A limitation of the NCS-R data is that we do not know to what extent people receiving care in both settings were receiving concurrent care from two providers, versus to what extent the care was serial. That is, the GM + SMH group may include a) patients that GM practitioners referred to a SMH provider, who then assumed responsibility for mental health care or b) patients who dropped out of SMH treatment and then presented to their GM for mental health treatment. To the extent that the GM + SMH group does represent people receiving truly combined treatment, these findings provide some grounds for encouragement, given the data from clinical trials suggesting that combined modality treatments are particularly effective for severe mental illnesses [26, 27]. The scenario in which GM practitioners refer these more severely ill patients to SMH providers is also encouraging: these may be the patients who are appropriately treated by a specialist. Of more concern is the scenario in which severely ill patients drop out of SMH treatment. [46]Further investigation of who receives GM + SMH care and exactly what this care consists of is warranted.
Consistent with some of the previous research[18, 21, 22] is the fact that patients receiving GM treatment (whether alone or with SMH treatment) were more medically ill. Exact reasons for this are unclear but may include the possibility that patients with complex medical problems find it more comfortable or convenient to also have their mental health needs met by their GM provider. Regardless, the fact that primary care physicians must manage all of a patient’s health needs, including the considerable general medical comorbidity that afflicts primary care populations, almost certainly exacerbates “competing demands” on physicians’ limited time and resources and may lead to less intensive and adequate treatment of mental disorders[23, 24]. More surprising is the fact that SMH providers also see many people with general medical conditions, with over 60% of SMH cases having two or more chronic physical conditions. Although general medical disorders are not necessarily their responsibility, SMH providers clearly have the potential to have an impact on their patients’ general medical treatments and overall health outcomes (e.g., through interventions to improve adherence, increase exercise, or improve diet).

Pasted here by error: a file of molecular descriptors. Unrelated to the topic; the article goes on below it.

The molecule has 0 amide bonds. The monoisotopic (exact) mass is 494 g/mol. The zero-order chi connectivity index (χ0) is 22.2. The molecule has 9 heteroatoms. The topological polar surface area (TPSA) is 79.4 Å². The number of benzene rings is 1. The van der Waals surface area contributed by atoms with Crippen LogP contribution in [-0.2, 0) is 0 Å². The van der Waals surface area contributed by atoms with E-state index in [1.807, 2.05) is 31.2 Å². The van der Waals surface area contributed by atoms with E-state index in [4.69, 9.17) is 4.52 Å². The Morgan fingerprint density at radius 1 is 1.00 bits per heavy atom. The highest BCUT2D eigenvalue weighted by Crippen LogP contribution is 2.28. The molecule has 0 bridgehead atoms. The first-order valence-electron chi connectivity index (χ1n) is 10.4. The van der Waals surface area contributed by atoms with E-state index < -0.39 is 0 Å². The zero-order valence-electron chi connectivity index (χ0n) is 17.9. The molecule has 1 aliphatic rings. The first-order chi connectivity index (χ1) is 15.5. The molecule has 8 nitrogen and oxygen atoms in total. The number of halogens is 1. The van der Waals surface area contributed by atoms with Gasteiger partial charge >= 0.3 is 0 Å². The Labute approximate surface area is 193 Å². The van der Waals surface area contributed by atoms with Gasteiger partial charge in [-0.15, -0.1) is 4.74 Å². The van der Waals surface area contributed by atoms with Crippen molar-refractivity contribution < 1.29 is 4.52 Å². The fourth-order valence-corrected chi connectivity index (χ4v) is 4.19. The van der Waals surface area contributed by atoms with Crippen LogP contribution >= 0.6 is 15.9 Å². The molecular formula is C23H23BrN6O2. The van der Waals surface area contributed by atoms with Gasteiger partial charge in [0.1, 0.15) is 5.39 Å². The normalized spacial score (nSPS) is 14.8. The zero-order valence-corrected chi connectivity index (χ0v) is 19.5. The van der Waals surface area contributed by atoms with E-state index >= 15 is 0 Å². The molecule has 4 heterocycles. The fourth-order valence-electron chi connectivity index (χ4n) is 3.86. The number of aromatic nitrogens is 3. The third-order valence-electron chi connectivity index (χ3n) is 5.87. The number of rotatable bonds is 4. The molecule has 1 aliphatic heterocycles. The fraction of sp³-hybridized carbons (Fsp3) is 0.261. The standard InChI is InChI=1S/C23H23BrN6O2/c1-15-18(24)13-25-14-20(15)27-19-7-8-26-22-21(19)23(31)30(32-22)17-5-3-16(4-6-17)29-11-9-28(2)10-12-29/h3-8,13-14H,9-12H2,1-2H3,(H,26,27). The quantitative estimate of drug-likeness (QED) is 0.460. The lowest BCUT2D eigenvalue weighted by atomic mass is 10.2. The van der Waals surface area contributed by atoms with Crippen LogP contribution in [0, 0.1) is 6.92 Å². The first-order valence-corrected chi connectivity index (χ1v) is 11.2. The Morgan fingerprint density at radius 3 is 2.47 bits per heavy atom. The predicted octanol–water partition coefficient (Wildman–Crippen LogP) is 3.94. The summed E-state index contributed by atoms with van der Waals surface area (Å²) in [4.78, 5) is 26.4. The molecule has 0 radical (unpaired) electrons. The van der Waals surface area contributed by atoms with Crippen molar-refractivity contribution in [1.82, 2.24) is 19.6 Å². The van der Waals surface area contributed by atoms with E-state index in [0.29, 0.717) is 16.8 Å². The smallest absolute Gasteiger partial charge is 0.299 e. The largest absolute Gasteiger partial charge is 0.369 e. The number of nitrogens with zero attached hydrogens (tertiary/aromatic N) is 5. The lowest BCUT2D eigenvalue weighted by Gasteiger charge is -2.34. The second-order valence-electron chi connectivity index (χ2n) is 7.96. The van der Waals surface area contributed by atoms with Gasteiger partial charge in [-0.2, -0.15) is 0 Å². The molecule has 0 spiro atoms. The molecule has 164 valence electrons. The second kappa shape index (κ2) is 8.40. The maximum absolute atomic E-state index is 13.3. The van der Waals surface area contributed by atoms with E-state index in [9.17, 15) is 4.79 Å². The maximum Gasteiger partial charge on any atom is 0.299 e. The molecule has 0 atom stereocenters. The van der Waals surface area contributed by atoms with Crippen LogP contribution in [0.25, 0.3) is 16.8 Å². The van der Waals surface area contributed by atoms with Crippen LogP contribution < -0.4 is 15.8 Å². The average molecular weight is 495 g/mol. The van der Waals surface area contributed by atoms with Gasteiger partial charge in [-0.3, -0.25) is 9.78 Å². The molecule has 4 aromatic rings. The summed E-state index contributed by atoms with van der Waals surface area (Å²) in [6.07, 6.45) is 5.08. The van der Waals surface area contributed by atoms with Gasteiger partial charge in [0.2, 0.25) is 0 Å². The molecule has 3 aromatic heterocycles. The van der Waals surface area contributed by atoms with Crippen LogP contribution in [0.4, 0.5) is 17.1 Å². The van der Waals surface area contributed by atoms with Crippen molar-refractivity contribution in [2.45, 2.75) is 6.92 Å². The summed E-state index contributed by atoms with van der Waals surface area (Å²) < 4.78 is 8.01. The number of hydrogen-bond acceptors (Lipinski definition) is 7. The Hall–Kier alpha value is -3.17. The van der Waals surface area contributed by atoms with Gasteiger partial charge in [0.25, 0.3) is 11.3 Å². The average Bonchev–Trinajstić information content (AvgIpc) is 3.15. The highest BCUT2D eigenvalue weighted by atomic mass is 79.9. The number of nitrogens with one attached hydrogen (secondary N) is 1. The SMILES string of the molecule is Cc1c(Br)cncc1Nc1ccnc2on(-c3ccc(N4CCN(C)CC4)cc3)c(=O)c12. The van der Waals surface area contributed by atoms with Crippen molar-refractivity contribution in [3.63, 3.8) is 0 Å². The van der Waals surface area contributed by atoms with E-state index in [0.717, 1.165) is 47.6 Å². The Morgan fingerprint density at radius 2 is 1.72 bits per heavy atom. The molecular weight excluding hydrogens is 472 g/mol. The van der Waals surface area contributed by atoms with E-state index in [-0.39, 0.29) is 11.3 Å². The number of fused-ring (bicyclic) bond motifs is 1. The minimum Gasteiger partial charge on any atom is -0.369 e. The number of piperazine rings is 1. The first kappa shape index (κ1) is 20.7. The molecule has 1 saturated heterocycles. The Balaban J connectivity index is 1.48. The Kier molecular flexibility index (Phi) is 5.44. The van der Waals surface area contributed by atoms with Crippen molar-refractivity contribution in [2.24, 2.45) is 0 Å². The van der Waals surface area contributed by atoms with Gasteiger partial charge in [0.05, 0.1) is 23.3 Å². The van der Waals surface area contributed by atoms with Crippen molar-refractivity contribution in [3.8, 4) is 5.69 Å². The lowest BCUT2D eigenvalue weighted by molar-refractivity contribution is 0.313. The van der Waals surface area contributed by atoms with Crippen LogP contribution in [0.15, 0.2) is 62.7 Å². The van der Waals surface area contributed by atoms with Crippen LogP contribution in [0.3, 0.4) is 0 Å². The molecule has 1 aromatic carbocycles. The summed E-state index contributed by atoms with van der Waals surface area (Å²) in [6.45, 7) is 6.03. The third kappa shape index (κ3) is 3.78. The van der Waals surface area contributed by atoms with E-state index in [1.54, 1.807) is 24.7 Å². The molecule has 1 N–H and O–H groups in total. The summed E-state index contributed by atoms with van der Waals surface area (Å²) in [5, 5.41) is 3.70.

Our results suggest that there are some demographic differences amongst the three sectors. If certain groups, such as the elderly, comprise a larger proportion of the GM sector (relative to the other two sectors), and are less likely to accept mental health treatment [47, 48], this may also contribute to the decreased adequacy of GM treatment. However, women also comprise a larger proportion of the GM sector, and women may be more accepting of mental health diagnoses than men [49]. Therefore, it is unlikely that demographic differences between sectors would explain the differing degrees of adequacy of treatment. On the other hand, the demographic differences between sectors do reinforce the need to either ensure that the different sectors provide adequate treatment or decrease barriers to access (especially to combined GM + SMH treatment).
Given that primary care physicians do treat a substantial number of people with moderate-severe mental illness, it is important to improve the quality of GM treatments. Several promising models of outreach and enhanced treatment that incorporate SMH providers in primary care practices have already proven to be effective. A recent study shows that, when primary care physicians and psychiatrists use protocol-driven, measurement-based care to pharmacologically treat depression, they achieve similar outcomes [50]. A series of studies have also demonstrated improved outcomes in primary care settings with the use of a non-physician depression care manager, who is supervised by a SMH provider, and who follows depressed patients closely, helps the patient and physician to develop a treatment plan, monitors treatment adherence and response, and may offer brief psychotherapy [5153]. There is evidence to suggest that these types of interventions are not only effective but also cost-effective [54].
Likewise, the fact that the majority of patients in both GM and SMH treatments have multiple chronic physical conditions also presents enormous opportunities to improve the general health outcomes of patients with mental disorders. As an example, research has found that a collaborative primary care-based depression treatment program improves depression outcomes amongst patients who have diabetes [55]. However, despite the fact that depression is associated with poorer diabetes outcomes, this treatment program did not result in improved diabetes management. These authors suggest that an integrated disease management intervention that focuses on diabetes-related self-care as well as depression may be needed in order to effect changes in diabetes outcomes as well. In general, the high degree of comorbidity between physical and mental health problems suggests that there is a need for development and testing of integrated disease management interventions that treat common comorbid mental and physical health problems [56]. These programs may be useful in both SMH and GM settings.
Acknowledgments